Definify.com

Webster 1913 Edition


Her

Her

,
p
ron.
&
Adj.
[OE.
hire
,
here
,
hir
,
hure
, gen. and dat. sing., AS.
hire
, gen. and dat. sing. of
héo
she. from the same root as E.
he
. See
He
.]
The form of the objective and the possessive case of the personal pronoun she;
as, I saw
her
with
her
purse out
.

Webster 1828 Edition


Her

HER

, pronounced hur, an adjective, or pronominal adjective of the third person. [L. suus.]
1.
Belonging to a female; as her face; her head.
2.
It is used before neuter nouns in personification.
Wisdom's ways are ways of pleasantness, and all her paths are peace. Prov.3.
Her is also used as a pronoun or substitute for a female in the objective case, after a verb or preposition.
She gave also to her husband with her, and he did eat. Gen.3.
Hers is primarily the objective or genitive case, denoting something that belongs to a female. But it stands as a substitute in the nominative or objective case.
And what his fortune wanted, hers could mend.
Here hers stands for her fortune, but it must be considered as the nominative to could mend. I will take back my own book and give you hers. Here hers is the object after give.

Definition 2021


her

her

See also: hér, hèr, hær, and her-

English

Alternative forms

  • herė

Determiner

her

  1. Belonging to her.
    This is her book

Translations

See also

Pronoun

her

  1. The form of she used after a preposition or as the object of a verb; that woman, that ship, etc.
    Give it to her (after preposition)
    He wrote her a letter (indirect object)
    He treated her for a cold (direct object)
    • February 1896, Ground-swells, by Jeannette H. Walworth, published in Lippincott's Monthly Magazine; page 183:
      "Then what became of her?"
      "Her? Which ‘her’? The park is full of ‘hers’."
      "The lady with the green feathers in her hat. A big Gainsborough hat. I am quite sure it was Miss Hartuff."

Translations

Noun

her (plural hers)

  1. (informal) A female person or animal.
    I think this bird is a him, but it may be a her.
    • Hélène Cixous
      [] daring dizzying passages in other, fleeting and passionate dwellings within the hims and hers whom she inhabits []
    • 2004, Charles J. Sullivan, Love and Survival (page 68)
      By this time, she had so many questions, but she only hit him up for one answer about those “hims” and “hers.” She asked, “Do both hims and hers reproduce hummers?”

Synonyms

Statistics

Most common English words before 1923: at · by · on · #23: her · which · have · or

Anagrams


Aromanian

Alternative forms

Etymology

From Latin ferrum. Compare Daco-Romanian fier, Spanish hierro.

Noun

her n (plural heari/heare)

  1. iron

Related terms


Cornish

Noun

her

  1. Mixed mutation of ger.

Danish

Etymology

From Old Norse hér.

Adverb

her

  1. here

Related terms


Dutch

Pronunciation

Adverb

her

  1. here

Usage notes

  • Not in common usage, "hier" is rather used. "her" is only used in expressions like the ones below.

Derived terms


Faroese

Etymology

From Old Norse hér.

Adverb

her

  1. here

German

Etymology

Old High German hera.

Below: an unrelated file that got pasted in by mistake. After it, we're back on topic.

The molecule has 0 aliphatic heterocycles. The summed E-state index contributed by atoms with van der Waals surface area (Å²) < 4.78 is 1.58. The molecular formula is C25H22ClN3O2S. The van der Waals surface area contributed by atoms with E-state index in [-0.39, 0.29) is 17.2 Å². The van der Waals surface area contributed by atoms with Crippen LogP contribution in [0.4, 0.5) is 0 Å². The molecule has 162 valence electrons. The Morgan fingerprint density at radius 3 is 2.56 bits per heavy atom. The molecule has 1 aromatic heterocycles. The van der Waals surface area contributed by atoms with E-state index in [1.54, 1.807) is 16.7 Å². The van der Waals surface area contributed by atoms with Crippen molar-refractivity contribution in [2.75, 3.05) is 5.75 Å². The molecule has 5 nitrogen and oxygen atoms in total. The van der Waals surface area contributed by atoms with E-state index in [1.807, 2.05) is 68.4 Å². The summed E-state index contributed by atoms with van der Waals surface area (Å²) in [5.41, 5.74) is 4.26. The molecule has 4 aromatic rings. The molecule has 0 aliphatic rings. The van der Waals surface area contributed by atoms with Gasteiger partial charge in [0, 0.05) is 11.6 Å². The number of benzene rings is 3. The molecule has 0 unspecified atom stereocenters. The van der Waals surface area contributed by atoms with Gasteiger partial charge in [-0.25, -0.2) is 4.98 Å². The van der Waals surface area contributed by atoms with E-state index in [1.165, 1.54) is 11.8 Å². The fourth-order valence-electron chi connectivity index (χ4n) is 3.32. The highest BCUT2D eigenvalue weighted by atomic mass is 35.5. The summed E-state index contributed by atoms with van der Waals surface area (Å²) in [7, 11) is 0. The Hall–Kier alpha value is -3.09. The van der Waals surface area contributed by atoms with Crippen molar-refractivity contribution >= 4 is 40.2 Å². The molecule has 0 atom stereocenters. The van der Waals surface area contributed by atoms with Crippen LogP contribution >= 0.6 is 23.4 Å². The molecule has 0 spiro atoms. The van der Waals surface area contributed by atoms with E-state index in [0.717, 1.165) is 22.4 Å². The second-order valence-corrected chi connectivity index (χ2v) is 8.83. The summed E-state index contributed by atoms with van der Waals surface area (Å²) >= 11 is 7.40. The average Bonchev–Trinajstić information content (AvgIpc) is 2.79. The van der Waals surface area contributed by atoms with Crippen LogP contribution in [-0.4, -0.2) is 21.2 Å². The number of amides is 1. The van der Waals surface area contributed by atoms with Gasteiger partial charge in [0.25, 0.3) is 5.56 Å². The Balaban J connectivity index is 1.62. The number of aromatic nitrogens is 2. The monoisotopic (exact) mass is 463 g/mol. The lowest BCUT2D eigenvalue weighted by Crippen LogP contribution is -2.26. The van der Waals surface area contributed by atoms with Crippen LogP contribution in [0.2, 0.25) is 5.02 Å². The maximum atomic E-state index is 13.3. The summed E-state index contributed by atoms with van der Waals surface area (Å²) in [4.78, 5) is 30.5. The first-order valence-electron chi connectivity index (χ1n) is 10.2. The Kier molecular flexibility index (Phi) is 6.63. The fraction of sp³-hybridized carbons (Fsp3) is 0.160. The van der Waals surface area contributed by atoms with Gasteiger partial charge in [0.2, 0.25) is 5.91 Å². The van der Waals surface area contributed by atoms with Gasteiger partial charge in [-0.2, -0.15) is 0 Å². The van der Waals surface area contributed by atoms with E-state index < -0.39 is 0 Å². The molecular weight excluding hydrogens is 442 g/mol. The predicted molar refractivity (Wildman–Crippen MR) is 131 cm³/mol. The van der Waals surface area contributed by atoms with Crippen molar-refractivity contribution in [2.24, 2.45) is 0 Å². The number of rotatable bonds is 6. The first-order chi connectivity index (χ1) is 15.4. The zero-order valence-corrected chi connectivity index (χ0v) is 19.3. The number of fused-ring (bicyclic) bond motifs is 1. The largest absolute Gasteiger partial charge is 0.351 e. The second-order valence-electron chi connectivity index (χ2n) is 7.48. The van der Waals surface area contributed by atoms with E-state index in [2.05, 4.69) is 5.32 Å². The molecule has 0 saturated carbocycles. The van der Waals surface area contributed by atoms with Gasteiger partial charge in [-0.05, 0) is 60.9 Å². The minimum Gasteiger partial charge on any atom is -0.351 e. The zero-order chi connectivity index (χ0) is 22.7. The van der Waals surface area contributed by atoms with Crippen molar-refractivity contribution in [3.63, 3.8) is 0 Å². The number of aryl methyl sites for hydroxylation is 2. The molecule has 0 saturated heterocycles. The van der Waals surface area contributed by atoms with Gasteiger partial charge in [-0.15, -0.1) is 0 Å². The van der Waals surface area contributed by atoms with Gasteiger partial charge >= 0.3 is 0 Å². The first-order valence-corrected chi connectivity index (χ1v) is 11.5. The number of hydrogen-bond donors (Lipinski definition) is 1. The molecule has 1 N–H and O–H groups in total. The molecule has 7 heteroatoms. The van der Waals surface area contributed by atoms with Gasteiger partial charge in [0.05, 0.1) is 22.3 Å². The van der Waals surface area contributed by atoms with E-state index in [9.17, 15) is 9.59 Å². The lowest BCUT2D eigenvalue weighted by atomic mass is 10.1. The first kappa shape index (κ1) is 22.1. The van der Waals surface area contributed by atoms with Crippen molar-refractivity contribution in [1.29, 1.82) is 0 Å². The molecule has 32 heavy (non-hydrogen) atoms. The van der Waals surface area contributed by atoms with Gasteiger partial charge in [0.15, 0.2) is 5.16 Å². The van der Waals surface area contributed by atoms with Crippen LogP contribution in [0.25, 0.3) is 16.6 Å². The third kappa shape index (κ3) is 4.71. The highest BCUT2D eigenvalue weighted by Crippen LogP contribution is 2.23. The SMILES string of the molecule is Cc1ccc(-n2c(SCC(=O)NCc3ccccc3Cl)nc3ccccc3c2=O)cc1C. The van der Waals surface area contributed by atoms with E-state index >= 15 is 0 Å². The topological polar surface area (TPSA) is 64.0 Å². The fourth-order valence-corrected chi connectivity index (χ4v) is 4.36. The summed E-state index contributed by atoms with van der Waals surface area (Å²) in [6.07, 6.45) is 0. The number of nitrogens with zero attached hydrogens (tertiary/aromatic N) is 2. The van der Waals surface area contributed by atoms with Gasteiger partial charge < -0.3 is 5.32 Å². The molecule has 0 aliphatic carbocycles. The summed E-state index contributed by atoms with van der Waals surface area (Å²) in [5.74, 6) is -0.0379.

Pronunciation

  • IPA(key): [heːɐ̯]
  • Homophones: Heer, hehr
  • Rhymes: -eːɐ̯

Adverb

her

  1. hither, to this place, to here, to me/us
  2. ago

Antonyms

Derived terms

See also


Gothic

Romanization

hēr

  1. Romanization of 𐌷𐌴𐍂

Icelandic

Etymology

From Old Norse herr.

Pronunciation

  • IPA(key): /hɛːr/
  • Rhymes: -ɛːr

Noun

her m (genitive singular hers, nominative plural herir)

  1. army, military

Declension

Derived terms


Kurdish

Etymology

From Persian.

Adverb

her

  1. every, each
  2. anyone
  3. anyway

Limburgish

Etymology

From hieër

Noun

her m

  1. vocative of hieër
  2. mister!
  3. Lord!

Norwegian Bokmål

Etymology

From Old Norse hér.

Adverb

her

  1. here

Derived terms

References


Norwegian Nynorsk

Etymology 1

From Old Norse hér.

Adverb

her

  1. here
    Det er fint å vera her.
    It's nice to be here.

Etymology 2

Noun

her m (definite singular heren, indefinite plural herar, definite plural herane)

  1. form removed with the spelling reform of 2012; superseded by hær

References


Old English

Pronunciation

Etymology 1

From Proto-Germanic *hē₂r, apparently from the stem *hi- ‘this’; the exact formation is unclear. Cognate with Old Saxon hēr, Old High German hiar, Old Norse hér, Gothic 𐌷𐌴𐍂 (her).

Adverb

hēr

  1. here
Descendants

Etymology 2

From Proto-Germanic *hērą, from Proto-Indo-European *keres- (rough hair, bristle). Cognate with Old Saxon hār, Dutch haar, Old High German hār (German Haar), Old Norse hár (Swedish hår).

Alternative forms

Noun

hēr n

  1. hair
Descendants

Old High German

Etymology

From Proto-Germanic *hairaz, whence also Old English hār, Old Norse hárr.

Adjective

hēr

  1. old

Turkish

Etymology

Borrowing from Persian هر (har). Cognate with Latin salvus (safe, whole), Ancient Greek ὅλος (hólos, complete, whole).

Adjective

her

  1. every
  2. each

Volapük

Noun

her (plural hers)

  1. hair

Declension


Welsh

Pronunciation

  • IPA(key): /hɛr/

Noun

her f (plural heriau)

  1. challenge

Mutation

Welsh mutation
radical soft nasal aspirate
her unchanged unchanged unchanged
Note: Some of these forms may be hypothetical. Not every
possible mutated form of every word actually occurs.

Zazaki

Noun

her ?

  1. donkey